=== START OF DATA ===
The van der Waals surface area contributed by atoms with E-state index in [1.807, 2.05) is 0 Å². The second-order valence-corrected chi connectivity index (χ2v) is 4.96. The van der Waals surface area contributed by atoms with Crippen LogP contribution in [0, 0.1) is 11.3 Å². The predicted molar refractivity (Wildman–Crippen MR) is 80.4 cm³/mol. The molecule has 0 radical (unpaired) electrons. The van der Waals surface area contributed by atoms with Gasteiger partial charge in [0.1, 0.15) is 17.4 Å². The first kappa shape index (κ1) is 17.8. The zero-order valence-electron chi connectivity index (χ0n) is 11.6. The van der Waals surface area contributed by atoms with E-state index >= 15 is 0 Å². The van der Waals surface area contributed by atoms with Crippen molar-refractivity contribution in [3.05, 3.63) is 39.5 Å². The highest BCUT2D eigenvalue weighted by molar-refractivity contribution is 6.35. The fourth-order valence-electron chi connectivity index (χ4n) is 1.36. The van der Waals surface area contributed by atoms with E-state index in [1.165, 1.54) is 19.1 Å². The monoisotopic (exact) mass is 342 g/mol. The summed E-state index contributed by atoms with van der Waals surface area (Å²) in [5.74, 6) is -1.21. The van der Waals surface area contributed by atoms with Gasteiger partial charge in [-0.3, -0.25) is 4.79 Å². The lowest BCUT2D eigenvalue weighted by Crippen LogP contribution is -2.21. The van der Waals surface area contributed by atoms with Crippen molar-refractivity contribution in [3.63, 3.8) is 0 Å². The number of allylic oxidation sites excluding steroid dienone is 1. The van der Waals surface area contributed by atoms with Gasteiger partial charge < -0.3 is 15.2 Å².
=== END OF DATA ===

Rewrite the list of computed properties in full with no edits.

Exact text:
The van der Waals surface area contributed by atoms with E-state index in [1.807, 2.05) is 0 Å². The second-order valence-corrected chi connectivity index (χ2v) is 4.96. The van der Waals surface area contributed by atoms with Crippen LogP contribution in [0, 0.1) is 11.3 Å². The predicted molar refractivity (Wildman–Crippen MR) is 80.4 cm³/mol. The molecule has 0 radical (unpaired) electrons. The van der Waals surface area contributed by atoms with Gasteiger partial charge in [0.1, 0.15) is 17.4 Å². The first kappa shape index (κ1) is 17.8. The zero-order valence-electron chi connectivity index (χ0n) is 11.6. The van der Waals surface area contributed by atoms with E-state index >= 15 is 0 Å². The van der Waals surface area contributed by atoms with Crippen molar-refractivity contribution in [3.05, 3.63) is 39.5 Å². The highest BCUT2D eigenvalue weighted by molar-refractivity contribution is 6.35. The fourth-order valence-electron chi connectivity index (χ4n) is 1.36. The van der Waals surface area contributed by atoms with E-state index in [1.165, 1.54) is 19.1 Å². The monoisotopic (exact) mass is 342 g/mol. The summed E-state index contributed by atoms with van der Waals surface area (Å²) in [5.74, 6) is -1.21. The van der Waals surface area contributed by atoms with Gasteiger partial charge in [-0.3, -0.25) is 4.79 Å². The lowest BCUT2D eigenvalue weighted by Crippen LogP contribution is -2.21. The van der Waals surface area contributed by atoms with Crippen molar-refractivity contribution in [3.63, 3.8) is 0 Å². The number of allylic oxidation sites excluding steroid dienone is 1. The van der Waals surface area contributed by atoms with Gasteiger partial charge < -0.3 is 15.2 Å².